Alex Speier has a great interview up with Theo Epstein over at WEEI today. In it Epstein talks candidly about what went wrong towards the end in Boston. Specifically, how a team that was built into a success with player development and home grown talent got into the business of signing people like John Lackey and Carl Crawford to mega deals.
Espstein says that success builds a “new baseline” and that they were always trying to do more. Which, in turn, caused the team — and he includes himself and everyone in the organization — to lose its way and forget its principles:
“Had we been completely true to our baseball philosophy that we set out and believed in and followed, we probably wouldn’t have made certain moves that we made anyway, moves that, as I look back on them, they were probably moves too much of convenience, of placating elements that shouldn’t have been important,” said Epstein. “Those were my mistakes, and because of that the last couple of years weren’t as successful as the previous seven or so.”
Great interview, not just for what Epstein says, but for how Speier describes and characterizes them. He’s one of the best in the business.
Nationals’ outfielder Adam Eaton was carried off the field after stumbling over first base on Friday night. In the ninth inning of the Nationals’ 7-5 loss to the Mets, Eaton appeared to catch his ankle on the bag as he ran out an infield single, suffering a leg injury on the fall. He was unable to put pressure on his left leg after the play and required assistance by two of the Nationals’ athletic trainers as he exited the field.
Eaton is scheduled to undergo an MRI on Saturday, but Nationals’ manager Dusty Baker told reporters that it “doesn’t look too good.” It’s the first significant leg injury the outfielder has sustained since 2014, when he went on the 15-day disabled list with a hamstring strain. He’ll likely be replaced by Michael Taylor in center field for the next couple of games, though that could be a temporary fix as the Nationals seek a better solution during Eaton’s recovery process.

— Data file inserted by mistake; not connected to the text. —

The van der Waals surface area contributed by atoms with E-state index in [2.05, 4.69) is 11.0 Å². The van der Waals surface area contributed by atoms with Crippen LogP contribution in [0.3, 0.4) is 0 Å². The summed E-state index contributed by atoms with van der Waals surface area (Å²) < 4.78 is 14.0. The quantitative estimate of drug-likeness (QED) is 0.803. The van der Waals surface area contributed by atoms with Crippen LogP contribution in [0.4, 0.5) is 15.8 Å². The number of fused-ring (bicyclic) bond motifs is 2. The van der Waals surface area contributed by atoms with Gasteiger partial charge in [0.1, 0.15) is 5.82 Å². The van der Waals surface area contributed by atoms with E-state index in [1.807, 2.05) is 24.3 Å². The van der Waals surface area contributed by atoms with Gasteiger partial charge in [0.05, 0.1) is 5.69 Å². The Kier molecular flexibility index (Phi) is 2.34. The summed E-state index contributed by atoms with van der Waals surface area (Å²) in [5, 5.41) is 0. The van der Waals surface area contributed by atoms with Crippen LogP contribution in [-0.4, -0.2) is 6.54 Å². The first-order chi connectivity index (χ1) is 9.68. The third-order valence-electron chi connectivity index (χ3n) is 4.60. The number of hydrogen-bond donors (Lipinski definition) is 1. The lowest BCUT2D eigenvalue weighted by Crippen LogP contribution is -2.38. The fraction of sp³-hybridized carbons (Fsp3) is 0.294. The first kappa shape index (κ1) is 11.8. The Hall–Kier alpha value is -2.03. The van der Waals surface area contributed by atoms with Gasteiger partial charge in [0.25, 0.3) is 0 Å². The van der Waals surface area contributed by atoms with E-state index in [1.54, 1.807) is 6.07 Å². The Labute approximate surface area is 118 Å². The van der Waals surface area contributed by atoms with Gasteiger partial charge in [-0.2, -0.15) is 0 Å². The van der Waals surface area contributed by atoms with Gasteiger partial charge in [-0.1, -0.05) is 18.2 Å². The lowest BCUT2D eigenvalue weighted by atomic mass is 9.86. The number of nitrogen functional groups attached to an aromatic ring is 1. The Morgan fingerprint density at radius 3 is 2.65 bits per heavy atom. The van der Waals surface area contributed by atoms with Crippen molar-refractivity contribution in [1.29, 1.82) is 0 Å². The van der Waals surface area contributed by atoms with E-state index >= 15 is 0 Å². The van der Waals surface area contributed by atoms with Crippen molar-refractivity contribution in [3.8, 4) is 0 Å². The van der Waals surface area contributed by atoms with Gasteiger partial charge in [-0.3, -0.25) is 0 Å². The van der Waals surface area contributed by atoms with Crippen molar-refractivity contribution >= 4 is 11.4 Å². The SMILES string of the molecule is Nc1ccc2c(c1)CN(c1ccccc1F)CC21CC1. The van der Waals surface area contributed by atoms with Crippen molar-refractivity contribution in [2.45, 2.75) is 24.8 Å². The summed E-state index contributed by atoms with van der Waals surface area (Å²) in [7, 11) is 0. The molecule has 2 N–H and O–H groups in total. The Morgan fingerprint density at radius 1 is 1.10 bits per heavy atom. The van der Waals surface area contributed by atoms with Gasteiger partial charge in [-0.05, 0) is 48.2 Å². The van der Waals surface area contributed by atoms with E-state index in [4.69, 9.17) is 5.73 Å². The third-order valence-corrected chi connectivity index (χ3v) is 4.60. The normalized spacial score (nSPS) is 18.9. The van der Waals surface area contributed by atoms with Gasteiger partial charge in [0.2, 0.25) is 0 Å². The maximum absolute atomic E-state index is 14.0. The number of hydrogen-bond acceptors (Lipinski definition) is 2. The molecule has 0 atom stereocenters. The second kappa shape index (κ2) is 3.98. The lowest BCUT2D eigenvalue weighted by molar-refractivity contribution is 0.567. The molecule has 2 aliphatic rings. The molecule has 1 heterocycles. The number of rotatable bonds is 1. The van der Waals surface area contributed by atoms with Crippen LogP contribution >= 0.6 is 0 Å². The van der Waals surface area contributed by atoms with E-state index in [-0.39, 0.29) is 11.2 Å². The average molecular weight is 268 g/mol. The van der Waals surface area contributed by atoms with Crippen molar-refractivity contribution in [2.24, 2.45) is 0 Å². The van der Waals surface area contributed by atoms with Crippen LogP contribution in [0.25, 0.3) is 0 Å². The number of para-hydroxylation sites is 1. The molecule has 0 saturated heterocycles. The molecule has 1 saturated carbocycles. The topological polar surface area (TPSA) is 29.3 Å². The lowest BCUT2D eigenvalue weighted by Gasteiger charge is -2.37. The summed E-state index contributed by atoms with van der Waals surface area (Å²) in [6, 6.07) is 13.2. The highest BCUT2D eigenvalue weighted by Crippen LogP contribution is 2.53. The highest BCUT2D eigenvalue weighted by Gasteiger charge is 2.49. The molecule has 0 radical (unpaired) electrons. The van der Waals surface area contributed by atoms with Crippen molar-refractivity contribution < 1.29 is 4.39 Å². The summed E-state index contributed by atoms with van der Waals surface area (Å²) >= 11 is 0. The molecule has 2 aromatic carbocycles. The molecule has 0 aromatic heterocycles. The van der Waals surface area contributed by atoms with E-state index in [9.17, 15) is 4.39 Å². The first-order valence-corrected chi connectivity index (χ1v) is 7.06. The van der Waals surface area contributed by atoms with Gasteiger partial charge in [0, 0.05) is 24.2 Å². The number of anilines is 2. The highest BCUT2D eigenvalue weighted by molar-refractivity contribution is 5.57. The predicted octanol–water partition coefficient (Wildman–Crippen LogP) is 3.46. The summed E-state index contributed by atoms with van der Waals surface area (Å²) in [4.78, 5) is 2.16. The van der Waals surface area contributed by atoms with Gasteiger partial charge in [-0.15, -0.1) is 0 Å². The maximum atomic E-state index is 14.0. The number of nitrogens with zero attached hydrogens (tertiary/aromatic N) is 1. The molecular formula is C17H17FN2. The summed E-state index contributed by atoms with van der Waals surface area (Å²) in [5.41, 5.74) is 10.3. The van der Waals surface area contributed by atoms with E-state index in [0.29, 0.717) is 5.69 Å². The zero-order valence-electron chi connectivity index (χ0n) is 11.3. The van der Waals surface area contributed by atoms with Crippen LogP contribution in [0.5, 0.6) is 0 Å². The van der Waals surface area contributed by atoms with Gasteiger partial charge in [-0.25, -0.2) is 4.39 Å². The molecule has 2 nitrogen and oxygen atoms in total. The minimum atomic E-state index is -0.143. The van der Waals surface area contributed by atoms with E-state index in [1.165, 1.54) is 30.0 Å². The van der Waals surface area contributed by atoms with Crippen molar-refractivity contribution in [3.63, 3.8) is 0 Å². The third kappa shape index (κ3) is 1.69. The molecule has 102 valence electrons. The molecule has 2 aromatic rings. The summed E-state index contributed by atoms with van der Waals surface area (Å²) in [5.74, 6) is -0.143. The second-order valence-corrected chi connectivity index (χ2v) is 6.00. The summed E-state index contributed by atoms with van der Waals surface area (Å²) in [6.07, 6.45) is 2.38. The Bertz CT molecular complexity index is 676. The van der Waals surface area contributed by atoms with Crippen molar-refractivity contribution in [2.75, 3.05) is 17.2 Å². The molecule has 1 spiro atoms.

It’s been just over a week since Giants’ left-hander Madison Bumgarner got a serious scare after a nasty dirt bike accident. He escaped with bruised ribs and a Grade 2 strain of his left shoulder AC joint, but there was some speculation that the injuries would cause a significant, if not permanent, setback in the southpaw’s career. Thankfully, things aren’t looking quite so bleak today. Not only will Bumgarner not require surgery, but he could return as soon as the week following the All-Star break, the Giants said Friday.
Of course, that timeline is wholly dependent on how smoothly the recovery process goes, so nothing is set in stone yet. NBC Sports Bay Area’s Alex Pavlovic estimates 2-3 months of rest and rehab, including “two months before he can get back on the mound and then another three to four weeks of throwing and rehab starts before he’s big league-ready.” It’s a long and laborious schedule, but still looks much better than any surgical alternative.
Prior to the accident, Bumgarner was working on a solid start to the 2017 season. He maintained a 3.00 ERA, 1.3 BB/9 and 9.3 SO/9 through 27 innings with the club, though his average 1.75 runs of support per start fed into an 0-3 record.